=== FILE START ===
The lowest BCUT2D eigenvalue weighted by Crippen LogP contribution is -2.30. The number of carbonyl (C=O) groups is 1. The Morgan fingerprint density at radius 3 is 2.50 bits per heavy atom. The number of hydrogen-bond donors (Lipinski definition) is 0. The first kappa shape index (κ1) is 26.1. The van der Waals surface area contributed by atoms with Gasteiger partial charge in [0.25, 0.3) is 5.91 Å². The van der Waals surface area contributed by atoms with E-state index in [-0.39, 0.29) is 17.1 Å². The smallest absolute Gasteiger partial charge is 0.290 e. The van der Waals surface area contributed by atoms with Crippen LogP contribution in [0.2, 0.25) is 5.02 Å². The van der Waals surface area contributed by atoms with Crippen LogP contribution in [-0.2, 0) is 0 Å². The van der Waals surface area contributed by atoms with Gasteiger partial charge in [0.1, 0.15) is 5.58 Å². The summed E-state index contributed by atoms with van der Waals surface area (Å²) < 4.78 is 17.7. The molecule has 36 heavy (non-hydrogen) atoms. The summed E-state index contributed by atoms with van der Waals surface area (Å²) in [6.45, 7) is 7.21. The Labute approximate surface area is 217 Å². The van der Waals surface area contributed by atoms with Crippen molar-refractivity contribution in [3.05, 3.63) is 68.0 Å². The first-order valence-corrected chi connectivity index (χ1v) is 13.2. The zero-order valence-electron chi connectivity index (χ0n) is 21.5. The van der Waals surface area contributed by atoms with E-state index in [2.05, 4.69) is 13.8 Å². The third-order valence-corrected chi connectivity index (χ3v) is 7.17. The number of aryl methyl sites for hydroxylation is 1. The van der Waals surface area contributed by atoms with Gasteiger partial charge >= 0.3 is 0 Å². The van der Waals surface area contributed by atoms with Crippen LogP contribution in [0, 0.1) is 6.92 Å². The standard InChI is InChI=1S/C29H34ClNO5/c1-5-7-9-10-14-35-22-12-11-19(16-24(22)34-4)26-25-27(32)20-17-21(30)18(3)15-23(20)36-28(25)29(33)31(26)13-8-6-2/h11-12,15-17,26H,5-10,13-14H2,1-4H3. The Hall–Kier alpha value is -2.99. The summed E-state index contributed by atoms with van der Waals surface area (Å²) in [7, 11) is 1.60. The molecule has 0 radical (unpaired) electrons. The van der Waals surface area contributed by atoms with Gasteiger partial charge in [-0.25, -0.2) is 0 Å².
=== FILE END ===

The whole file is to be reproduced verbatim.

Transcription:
The lowest BCUT2D eigenvalue weighted by Crippen LogP contribution is -2.30. The number of carbonyl (C=O) groups is 1. The Morgan fingerprint density at radius 3 is 2.50 bits per heavy atom. The number of hydrogen-bond donors (Lipinski definition) is 0. The first kappa shape index (κ1) is 26.1. The van der Waals surface area contributed by atoms with Gasteiger partial charge in [0.25, 0.3) is 5.91 Å². The van der Waals surface area contributed by atoms with E-state index in [-0.39, 0.29) is 17.1 Å². The smallest absolute Gasteiger partial charge is 0.290 e. The van der Waals surface area contributed by atoms with Crippen LogP contribution in [0.2, 0.25) is 5.02 Å². The van der Waals surface area contributed by atoms with Crippen LogP contribution in [-0.2, 0) is 0 Å². The van der Waals surface area contributed by atoms with Gasteiger partial charge in [0.1, 0.15) is 5.58 Å². The summed E-state index contributed by atoms with van der Waals surface area (Å²) < 4.78 is 17.7. The molecule has 36 heavy (non-hydrogen) atoms. The summed E-state index contributed by atoms with van der Waals surface area (Å²) in [6.45, 7) is 7.21. The Labute approximate surface area is 217 Å². The van der Waals surface area contributed by atoms with Crippen molar-refractivity contribution in [3.05, 3.63) is 68.0 Å². The first-order valence-corrected chi connectivity index (χ1v) is 13.2. The zero-order valence-electron chi connectivity index (χ0n) is 21.5. The van der Waals surface area contributed by atoms with E-state index in [2.05, 4.69) is 13.8 Å². The third-order valence-corrected chi connectivity index (χ3v) is 7.17. The number of aryl methyl sites for hydroxylation is 1. The van der Waals surface area contributed by atoms with Gasteiger partial charge >= 0.3 is 0 Å². The van der Waals surface area contributed by atoms with Crippen LogP contribution in [0, 0.1) is 6.92 Å². The standard InChI is InChI=1S/C29H34ClNO5/c1-5-7-9-10-14-35-22-12-11-19(16-24(22)34-4)26-25-27(32)20-17-21(30)18(3)15-23(20)36-28(25)29(33)31(26)13-8-6-2/h11-12,15-17,26H,5-10,13-14H2,1-4H3. The Hall–Kier alpha value is -2.99. The summed E-state index contributed by atoms with van der Waals surface area (Å²) in [7, 11) is 1.60. The molecule has 0 radical (unpaired) electrons. The van der Waals surface area contributed by atoms with Gasteiger partial charge in [-0.25, -0.2) is 0 Å².